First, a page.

I would stand at her crib, repeating her name in a whispered mantra and it would sound so alien. “That’s not her,” I would think. We should have chosen Juliette or Casey or Axelle. I was convinced her name didn’t fit her, that she was destined to be someone else. That feeling lasted a month, and after I had written it on countless thank you notes and insurance forms, it was, of course, the only name for her.
“My Body Will Never Be The Same.”
This isn’t about weight loss or getting into pre-pregnancy clothes again—this is about literally getting control of my body back, in spite of my child, who clearly thought it belonged to him. This is about the new little roommate, my second child, who was running roughshod over me. If he wasn’t attached to me, nursing, he was sleeping on me, pulling on me, gnawing on me. It’s like even after he was born, he was still a physical part of me. As much as I loved the feel of his skin, the weight of his body, and the toothless slobber of his kisses, I worried I’d never have full ownership of my physical self again. And nursing exclusively meant my boobs were off-limits to anyone other than my infant. Even when he turned 3 months old, when I sensed a hint of horniness starting to brew again, my chest was a no-fly zone, as I was employing it as a milkbar.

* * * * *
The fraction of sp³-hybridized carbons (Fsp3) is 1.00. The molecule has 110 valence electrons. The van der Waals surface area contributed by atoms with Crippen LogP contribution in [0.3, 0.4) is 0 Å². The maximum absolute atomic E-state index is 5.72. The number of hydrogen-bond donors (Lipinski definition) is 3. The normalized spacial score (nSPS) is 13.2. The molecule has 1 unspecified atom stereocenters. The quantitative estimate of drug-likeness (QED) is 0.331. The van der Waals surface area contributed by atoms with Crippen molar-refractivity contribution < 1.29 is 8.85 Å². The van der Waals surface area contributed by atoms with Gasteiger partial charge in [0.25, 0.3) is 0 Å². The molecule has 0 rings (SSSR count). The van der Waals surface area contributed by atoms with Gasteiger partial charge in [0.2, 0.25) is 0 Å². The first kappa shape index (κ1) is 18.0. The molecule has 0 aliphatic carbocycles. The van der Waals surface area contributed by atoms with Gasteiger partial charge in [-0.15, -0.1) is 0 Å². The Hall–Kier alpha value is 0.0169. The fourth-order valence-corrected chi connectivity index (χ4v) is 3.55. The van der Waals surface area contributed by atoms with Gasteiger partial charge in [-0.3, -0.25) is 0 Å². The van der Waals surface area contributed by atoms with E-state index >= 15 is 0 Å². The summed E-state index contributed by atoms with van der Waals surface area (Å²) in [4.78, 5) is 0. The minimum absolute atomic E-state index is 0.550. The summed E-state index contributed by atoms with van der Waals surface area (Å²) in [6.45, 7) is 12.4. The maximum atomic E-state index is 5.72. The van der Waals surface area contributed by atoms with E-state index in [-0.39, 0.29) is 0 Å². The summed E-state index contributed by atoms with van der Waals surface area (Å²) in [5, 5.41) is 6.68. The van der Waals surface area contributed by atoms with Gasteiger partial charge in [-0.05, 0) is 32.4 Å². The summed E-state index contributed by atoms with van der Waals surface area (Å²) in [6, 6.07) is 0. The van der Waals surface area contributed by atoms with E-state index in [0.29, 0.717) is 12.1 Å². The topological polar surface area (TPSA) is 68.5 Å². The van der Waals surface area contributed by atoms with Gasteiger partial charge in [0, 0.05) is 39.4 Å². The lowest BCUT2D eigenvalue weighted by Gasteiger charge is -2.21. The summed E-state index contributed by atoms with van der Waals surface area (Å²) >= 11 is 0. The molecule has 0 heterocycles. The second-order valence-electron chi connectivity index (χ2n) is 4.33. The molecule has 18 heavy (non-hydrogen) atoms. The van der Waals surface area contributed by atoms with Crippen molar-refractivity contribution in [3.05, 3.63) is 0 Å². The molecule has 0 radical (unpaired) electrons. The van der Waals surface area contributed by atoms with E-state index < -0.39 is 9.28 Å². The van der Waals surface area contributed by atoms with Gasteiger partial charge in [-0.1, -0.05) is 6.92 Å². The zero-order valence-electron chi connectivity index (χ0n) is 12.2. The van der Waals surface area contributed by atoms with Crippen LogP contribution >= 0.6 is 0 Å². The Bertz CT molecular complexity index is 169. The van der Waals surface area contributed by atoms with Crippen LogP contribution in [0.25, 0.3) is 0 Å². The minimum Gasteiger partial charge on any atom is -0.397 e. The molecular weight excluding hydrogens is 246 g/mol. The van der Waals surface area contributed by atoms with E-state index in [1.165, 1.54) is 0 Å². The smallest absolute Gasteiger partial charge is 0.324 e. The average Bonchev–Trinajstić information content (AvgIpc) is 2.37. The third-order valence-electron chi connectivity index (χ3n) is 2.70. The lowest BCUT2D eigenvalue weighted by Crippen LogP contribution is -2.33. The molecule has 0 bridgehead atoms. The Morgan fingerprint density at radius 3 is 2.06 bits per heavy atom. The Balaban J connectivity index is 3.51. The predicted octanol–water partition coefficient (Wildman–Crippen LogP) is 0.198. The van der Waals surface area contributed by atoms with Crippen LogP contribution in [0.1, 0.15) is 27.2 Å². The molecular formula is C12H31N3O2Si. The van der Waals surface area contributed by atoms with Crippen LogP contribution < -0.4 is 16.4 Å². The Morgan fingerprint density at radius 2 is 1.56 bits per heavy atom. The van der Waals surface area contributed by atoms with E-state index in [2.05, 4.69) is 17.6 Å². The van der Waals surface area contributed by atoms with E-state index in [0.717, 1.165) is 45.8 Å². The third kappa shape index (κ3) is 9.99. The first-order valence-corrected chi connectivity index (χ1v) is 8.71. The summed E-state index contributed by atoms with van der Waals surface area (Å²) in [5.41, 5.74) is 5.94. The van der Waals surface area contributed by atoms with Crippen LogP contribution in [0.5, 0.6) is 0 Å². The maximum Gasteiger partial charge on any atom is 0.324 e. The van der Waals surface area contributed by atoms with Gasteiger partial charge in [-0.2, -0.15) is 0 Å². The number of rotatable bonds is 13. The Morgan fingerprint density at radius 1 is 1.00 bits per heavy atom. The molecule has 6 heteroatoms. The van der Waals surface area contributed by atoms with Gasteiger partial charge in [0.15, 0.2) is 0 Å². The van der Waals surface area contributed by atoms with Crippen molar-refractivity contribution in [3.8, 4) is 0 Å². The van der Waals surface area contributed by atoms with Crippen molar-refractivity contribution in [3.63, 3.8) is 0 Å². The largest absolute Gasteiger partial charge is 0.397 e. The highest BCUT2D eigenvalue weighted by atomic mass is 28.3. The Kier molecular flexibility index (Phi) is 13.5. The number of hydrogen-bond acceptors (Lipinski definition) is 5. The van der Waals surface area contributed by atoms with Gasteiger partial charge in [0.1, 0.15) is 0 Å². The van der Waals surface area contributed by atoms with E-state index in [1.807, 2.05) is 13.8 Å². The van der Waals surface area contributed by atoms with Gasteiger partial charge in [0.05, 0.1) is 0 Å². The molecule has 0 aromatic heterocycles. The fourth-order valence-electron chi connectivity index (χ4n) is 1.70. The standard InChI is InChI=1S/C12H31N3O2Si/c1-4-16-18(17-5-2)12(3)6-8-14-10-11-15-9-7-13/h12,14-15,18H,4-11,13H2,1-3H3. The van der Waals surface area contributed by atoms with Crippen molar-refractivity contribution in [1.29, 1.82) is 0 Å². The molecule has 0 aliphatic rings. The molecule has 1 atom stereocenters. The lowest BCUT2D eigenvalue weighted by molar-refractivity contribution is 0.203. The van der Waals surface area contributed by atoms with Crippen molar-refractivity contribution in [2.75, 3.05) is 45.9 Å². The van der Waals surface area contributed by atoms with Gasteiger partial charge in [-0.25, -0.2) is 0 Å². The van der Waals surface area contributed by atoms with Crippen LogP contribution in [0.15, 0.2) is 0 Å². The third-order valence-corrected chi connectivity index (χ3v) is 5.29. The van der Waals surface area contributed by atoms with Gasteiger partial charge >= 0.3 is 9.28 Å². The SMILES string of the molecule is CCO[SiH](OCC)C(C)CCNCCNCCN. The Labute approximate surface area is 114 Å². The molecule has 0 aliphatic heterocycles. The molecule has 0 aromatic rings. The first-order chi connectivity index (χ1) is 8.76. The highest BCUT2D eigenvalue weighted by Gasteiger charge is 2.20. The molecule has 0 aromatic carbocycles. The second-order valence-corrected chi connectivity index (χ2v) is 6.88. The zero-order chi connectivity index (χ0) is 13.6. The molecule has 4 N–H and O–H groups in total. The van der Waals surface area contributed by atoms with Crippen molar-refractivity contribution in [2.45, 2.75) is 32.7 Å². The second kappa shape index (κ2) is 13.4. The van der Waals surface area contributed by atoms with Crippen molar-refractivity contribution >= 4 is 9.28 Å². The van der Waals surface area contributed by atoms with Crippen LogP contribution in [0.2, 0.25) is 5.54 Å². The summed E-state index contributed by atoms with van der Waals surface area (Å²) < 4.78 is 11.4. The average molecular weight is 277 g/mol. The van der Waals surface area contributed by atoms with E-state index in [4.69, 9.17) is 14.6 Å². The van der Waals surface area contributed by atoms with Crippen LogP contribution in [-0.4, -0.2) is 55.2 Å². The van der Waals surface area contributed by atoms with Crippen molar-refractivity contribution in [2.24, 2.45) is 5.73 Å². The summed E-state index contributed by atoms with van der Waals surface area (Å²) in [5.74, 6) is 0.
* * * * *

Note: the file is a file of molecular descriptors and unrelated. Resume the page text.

“I Will Never Feel Normal Again.”
The Happiness! The Sadness! The Madness! It’s all so very...very! My hormone levels had made a gradual shift over the nine months I was pregnant. But postpartum, it felt like a freefall from euphoria to despair and back over the course of a minute. The sadness was not at level where I thought I needed help, so when the occasional emotional roller coaster hit, I knew this was my body’s way of see-sawing back to a kind of a new stasis. In the meantime, I avoided any Lifetime movies.
“I Can’t Leave My Baby.”
My one-week postpartum check-up was fraught with anxiety. This was going to be the longest I would spend away from my daughter in the 7 days she had been on Earth. It was going to be a three-hour trip, taking the subway from Queens to the Upper East Side and back for my appointment, while my dad watched the baby. I had to time it perfectly between feedings, as we had not introduced a bottle at that point and I hadn’t expressed that much milk by then anyway. I was out of my mind on the E train, where my phone couldn’t get service. I was totally off the grid! What if something happened?